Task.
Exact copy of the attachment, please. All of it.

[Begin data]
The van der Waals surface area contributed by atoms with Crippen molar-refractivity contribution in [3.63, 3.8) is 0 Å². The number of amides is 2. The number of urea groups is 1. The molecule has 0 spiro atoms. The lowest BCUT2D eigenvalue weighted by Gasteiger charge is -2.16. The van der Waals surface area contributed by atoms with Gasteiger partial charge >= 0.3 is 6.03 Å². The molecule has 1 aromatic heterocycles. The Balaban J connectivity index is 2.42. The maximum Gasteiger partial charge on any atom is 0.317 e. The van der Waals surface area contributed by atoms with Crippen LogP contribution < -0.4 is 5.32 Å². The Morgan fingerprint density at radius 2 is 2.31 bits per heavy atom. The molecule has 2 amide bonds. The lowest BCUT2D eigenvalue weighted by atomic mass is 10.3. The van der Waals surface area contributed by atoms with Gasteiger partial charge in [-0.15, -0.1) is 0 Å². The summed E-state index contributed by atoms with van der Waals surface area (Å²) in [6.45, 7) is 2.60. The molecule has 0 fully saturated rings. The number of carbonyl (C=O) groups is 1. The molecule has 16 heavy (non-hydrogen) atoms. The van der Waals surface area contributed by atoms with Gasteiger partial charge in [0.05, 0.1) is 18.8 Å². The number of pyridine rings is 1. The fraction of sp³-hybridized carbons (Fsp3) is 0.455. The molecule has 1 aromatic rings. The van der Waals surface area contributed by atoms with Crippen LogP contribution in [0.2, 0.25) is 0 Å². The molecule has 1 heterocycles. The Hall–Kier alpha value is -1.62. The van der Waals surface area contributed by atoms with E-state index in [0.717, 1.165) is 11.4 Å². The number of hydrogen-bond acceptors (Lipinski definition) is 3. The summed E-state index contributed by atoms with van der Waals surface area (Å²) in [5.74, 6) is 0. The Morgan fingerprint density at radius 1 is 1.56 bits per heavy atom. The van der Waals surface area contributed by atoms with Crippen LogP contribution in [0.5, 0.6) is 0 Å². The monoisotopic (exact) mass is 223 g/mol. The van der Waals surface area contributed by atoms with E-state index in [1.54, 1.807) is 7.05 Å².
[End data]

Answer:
The van der Waals surface area contributed by atoms with Crippen molar-refractivity contribution in [3.63, 3.8) is 0 Å². The number of amides is 2. The number of urea groups is 1. The molecule has 0 spiro atoms. The lowest BCUT2D eigenvalue weighted by Gasteiger charge is -2.16. The van der Waals surface area contributed by atoms with Gasteiger partial charge >= 0.3 is 6.03 Å². The molecule has 1 aromatic heterocycles. The Balaban J connectivity index is 2.42. The maximum Gasteiger partial charge on any atom is 0.317 e. The van der Waals surface area contributed by atoms with Crippen LogP contribution < -0.4 is 5.32 Å². The Morgan fingerprint density at radius 2 is 2.31 bits per heavy atom. The molecule has 2 amide bonds. The lowest BCUT2D eigenvalue weighted by atomic mass is 10.3. The van der Waals surface area contributed by atoms with Gasteiger partial charge in [-0.15, -0.1) is 0 Å². The summed E-state index contributed by atoms with van der Waals surface area (Å²) in [6.45, 7) is 2.60. The molecule has 0 fully saturated rings. The number of carbonyl (C=O) groups is 1. The molecule has 16 heavy (non-hydrogen) atoms. The van der Waals surface area contributed by atoms with Gasteiger partial charge in [0.05, 0.1) is 18.8 Å². The number of pyridine rings is 1. The fraction of sp³-hybridized carbons (Fsp3) is 0.455. The molecule has 1 aromatic rings. The van der Waals surface area contributed by atoms with Crippen LogP contribution in [0.2, 0.25) is 0 Å². The molecule has 1 heterocycles. The Hall–Kier alpha value is -1.62. The van der Waals surface area contributed by atoms with E-state index in [0.717, 1.165) is 11.4 Å². The number of hydrogen-bond acceptors (Lipinski definition) is 3. The summed E-state index contributed by atoms with van der Waals surface area (Å²) in [5.74, 6) is 0. The Morgan fingerprint density at radius 1 is 1.56 bits per heavy atom. The van der Waals surface area contributed by atoms with Crippen LogP contribution in [0.5, 0.6) is 0 Å². The monoisotopic (exact) mass is 223 g/mol. The van der Waals surface area contributed by atoms with E-state index in [1.54, 1.807) is 7.05 Å².